Do draft a short, concise email that briefly describes what your company does, why it’s different from your competitors, and what you will be focusing on at LegalTech, whether it’s a new feature, a new partnership, or a new round of funding. This email should be short—no more than 5-6 sentences. Make sure to leave room at the beginning of the email for a personalized introduction.
Do research the journalist before contacting him or her. This should take about 60 seconds. Google the person’s name and the publication and see what the journalist writes about in general and what s/he has written about LegalTech in the past. If your company is an eDiscovery company and this person has never written about eDiscovery, then move on! This is not the journalist for you. But, if it appears that the journalist might be interested in covering your company, draft an opening sentence that indicates that you know who the journalist is and explain why your company might interest him or her in light of the journalist’s focus.
If you can believe it, I can only recall receiving one email of this type out of the hundreds I’ve received over the years. It was short and sweet and in the introductory sentence, the author showed that he knew who I was and what I was about. I was so impressed that I scheduled a meeting with the company even though it was a bit outside my areas of interest. This is what he wrote:
“I'm reaching out on behalf of Lex Machina, a small software company that provides data and analytics on IP litigation. Seeing your writing about legal tech, cloud computing, etc., I think you might find their work really interesting.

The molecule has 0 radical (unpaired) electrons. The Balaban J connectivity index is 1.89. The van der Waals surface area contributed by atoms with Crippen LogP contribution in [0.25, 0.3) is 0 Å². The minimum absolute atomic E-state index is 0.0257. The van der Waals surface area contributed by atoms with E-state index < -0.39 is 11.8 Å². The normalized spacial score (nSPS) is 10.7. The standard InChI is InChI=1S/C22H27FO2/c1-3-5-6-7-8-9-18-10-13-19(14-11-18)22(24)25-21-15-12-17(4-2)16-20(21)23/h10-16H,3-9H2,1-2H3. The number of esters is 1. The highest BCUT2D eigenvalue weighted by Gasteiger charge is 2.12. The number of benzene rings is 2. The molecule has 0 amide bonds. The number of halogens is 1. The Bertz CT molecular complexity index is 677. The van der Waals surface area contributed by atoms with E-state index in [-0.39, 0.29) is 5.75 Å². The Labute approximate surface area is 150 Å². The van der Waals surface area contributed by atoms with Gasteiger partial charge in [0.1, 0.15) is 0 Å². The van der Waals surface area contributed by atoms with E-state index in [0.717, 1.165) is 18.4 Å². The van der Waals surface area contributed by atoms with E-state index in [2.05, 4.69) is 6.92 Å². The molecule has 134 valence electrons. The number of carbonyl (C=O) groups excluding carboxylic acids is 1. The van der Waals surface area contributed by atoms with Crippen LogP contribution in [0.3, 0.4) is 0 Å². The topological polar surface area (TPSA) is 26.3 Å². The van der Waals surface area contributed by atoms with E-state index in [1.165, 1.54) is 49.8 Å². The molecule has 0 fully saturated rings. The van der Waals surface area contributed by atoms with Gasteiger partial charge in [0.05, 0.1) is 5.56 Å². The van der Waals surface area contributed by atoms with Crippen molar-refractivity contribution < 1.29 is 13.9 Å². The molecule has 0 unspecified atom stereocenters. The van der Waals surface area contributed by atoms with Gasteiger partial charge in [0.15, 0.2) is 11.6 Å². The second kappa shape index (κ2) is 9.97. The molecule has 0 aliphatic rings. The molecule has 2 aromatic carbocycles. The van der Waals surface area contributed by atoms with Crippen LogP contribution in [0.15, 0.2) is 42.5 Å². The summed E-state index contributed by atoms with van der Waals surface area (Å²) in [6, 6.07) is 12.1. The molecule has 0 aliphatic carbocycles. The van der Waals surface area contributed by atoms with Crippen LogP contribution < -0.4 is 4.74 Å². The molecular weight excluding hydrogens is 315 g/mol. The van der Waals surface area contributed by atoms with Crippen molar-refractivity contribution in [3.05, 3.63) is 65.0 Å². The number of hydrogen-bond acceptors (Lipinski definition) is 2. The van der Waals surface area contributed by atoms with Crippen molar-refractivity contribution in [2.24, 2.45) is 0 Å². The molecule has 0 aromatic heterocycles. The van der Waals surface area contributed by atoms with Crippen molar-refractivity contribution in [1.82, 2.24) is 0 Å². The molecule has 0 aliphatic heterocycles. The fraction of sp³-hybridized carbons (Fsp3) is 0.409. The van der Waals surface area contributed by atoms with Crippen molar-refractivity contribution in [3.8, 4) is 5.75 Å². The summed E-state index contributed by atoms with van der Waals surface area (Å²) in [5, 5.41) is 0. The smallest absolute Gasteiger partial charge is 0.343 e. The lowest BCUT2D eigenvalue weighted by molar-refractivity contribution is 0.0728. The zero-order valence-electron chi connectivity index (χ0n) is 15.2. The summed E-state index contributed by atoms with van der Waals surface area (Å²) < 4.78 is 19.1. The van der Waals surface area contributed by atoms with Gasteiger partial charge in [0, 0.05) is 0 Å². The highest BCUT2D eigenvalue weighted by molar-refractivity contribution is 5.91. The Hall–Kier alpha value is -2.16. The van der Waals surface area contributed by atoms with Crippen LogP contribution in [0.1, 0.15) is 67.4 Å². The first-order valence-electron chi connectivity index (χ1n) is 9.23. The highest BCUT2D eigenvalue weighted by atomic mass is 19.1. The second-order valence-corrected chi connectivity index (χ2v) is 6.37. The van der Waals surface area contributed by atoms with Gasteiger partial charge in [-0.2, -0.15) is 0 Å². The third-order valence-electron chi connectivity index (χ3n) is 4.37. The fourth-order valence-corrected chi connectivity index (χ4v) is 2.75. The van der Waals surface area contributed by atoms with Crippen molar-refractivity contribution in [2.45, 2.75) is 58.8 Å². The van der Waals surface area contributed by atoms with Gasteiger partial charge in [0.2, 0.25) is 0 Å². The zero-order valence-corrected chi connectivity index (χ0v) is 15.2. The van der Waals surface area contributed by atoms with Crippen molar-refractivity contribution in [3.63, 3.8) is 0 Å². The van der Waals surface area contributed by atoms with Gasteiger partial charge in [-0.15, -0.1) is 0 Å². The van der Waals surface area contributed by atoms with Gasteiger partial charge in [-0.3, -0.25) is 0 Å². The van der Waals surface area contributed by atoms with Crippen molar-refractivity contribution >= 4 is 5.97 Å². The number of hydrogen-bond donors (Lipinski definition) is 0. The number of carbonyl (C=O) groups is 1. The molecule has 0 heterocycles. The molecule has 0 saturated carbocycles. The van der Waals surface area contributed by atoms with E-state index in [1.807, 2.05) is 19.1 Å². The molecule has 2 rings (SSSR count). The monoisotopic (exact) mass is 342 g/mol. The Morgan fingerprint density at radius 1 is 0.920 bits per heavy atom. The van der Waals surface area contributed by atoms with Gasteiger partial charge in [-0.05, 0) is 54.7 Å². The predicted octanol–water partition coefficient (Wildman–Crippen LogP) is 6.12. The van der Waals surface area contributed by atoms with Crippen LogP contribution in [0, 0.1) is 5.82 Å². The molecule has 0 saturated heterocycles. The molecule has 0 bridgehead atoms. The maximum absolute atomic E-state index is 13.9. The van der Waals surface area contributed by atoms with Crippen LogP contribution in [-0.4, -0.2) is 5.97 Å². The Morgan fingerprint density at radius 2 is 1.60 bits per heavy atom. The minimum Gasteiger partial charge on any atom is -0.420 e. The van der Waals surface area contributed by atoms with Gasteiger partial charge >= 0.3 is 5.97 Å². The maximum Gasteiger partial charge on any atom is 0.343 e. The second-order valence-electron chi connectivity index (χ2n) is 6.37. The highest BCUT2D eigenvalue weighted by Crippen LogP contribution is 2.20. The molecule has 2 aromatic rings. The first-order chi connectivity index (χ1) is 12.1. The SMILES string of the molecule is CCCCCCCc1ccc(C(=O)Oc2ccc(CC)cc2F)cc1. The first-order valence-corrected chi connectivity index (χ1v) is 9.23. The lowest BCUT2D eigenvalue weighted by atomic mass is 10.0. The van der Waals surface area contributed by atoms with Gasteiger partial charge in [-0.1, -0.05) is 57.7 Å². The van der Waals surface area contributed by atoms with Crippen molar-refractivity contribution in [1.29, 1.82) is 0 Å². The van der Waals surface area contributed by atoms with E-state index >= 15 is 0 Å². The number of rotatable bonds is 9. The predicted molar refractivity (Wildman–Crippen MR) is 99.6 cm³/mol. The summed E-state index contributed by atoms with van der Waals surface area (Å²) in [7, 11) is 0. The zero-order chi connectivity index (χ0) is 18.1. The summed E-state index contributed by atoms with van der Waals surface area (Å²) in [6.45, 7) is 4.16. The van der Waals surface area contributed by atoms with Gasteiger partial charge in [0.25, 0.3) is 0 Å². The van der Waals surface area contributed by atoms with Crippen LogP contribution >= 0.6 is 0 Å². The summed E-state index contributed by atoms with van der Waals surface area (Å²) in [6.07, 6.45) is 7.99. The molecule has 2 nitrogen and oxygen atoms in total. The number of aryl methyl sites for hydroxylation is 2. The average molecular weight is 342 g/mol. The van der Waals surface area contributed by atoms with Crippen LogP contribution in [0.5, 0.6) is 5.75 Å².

Looking forward to LegalTech in a couple weeks - we were wondering if you might be open to grabbing a coffee with the CEO or GC while in New York that week? They're both JDs who have long been involved in legal, startup, and tech communities in Silicon Valley. We'd love to hear your thoughts on the product, or just to chat a little bit about where all this new legal technology is going.”
The remainder of the email was about three sentences long and he explained what the company did and why it was important to the industry. That was it. As far as I’m concerned, it was the perfect pitch email and I fell hook, line, and sinker. I met with the CEO and GC and had a really interesting discussion about the state of legal technology and learned a lot about their product and the direction they were taking the company. And, then, I wrote about their company.
Which brings me to my last point. If we do meet with you, talk to us, not at us. As legal technology journalists, we’re fascinated by legal technology. That’s why we spend so much time writing about it. Of course we like to talk about it, too, and who better to discuss it with than leaders of legal technology companies?
Truth be told, that’s why I love covering the conferences: I get to engage with like-minded souls who share a passion for law and technology. But what I want to do is discuss the legal technology space, not receive a pitch. I want to understand your perspective on the future of legal technology and how your product fits into it. And, then I want to learn about your latest releases or partnerships and why you think they will help to shape your vision for your product and the industry as a whole.
So, that’s my advice, LegalTech vendors. Take it, or leave it. But whatever you do, good luck at the show. I’ll be at LegalTech this year networking and covering the conference. Maybe I’ll see you there.
All my best,